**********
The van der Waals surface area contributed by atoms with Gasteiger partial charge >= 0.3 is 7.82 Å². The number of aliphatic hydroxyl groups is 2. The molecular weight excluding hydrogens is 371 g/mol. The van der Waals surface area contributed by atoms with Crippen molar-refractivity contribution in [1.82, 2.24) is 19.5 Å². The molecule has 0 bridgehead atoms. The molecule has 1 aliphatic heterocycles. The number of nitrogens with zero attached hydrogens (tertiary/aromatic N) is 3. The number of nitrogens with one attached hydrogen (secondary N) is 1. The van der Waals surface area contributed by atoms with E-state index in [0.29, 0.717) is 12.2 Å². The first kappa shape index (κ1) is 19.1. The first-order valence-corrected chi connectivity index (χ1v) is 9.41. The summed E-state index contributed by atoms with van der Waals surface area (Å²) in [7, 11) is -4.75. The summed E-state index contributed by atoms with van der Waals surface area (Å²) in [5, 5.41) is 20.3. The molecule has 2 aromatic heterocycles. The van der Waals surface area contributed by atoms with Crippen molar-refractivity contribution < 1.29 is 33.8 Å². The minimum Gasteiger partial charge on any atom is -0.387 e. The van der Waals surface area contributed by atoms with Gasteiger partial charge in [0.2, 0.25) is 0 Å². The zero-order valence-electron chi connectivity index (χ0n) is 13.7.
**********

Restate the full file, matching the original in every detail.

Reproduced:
The van der Waals surface area contributed by atoms with Gasteiger partial charge >= 0.3 is 7.82 Å². The number of aliphatic hydroxyl groups is 2. The molecular weight excluding hydrogens is 371 g/mol. The van der Waals surface area contributed by atoms with Crippen molar-refractivity contribution in [1.82, 2.24) is 19.5 Å². The molecule has 0 bridgehead atoms. The molecule has 1 aliphatic heterocycles. The number of nitrogens with zero attached hydrogens (tertiary/aromatic N) is 3. The number of nitrogens with one attached hydrogen (secondary N) is 1. The van der Waals surface area contributed by atoms with E-state index in [0.29, 0.717) is 12.2 Å². The first kappa shape index (κ1) is 19.1. The first-order valence-corrected chi connectivity index (χ1v) is 9.41. The summed E-state index contributed by atoms with van der Waals surface area (Å²) in [7, 11) is -4.75. The summed E-state index contributed by atoms with van der Waals surface area (Å²) in [5, 5.41) is 20.3. The molecule has 2 aromatic heterocycles. The van der Waals surface area contributed by atoms with Crippen molar-refractivity contribution < 1.29 is 33.8 Å². The minimum Gasteiger partial charge on any atom is -0.387 e. The van der Waals surface area contributed by atoms with Gasteiger partial charge in [0.2, 0.25) is 0 Å². The zero-order valence-electron chi connectivity index (χ0n) is 13.7.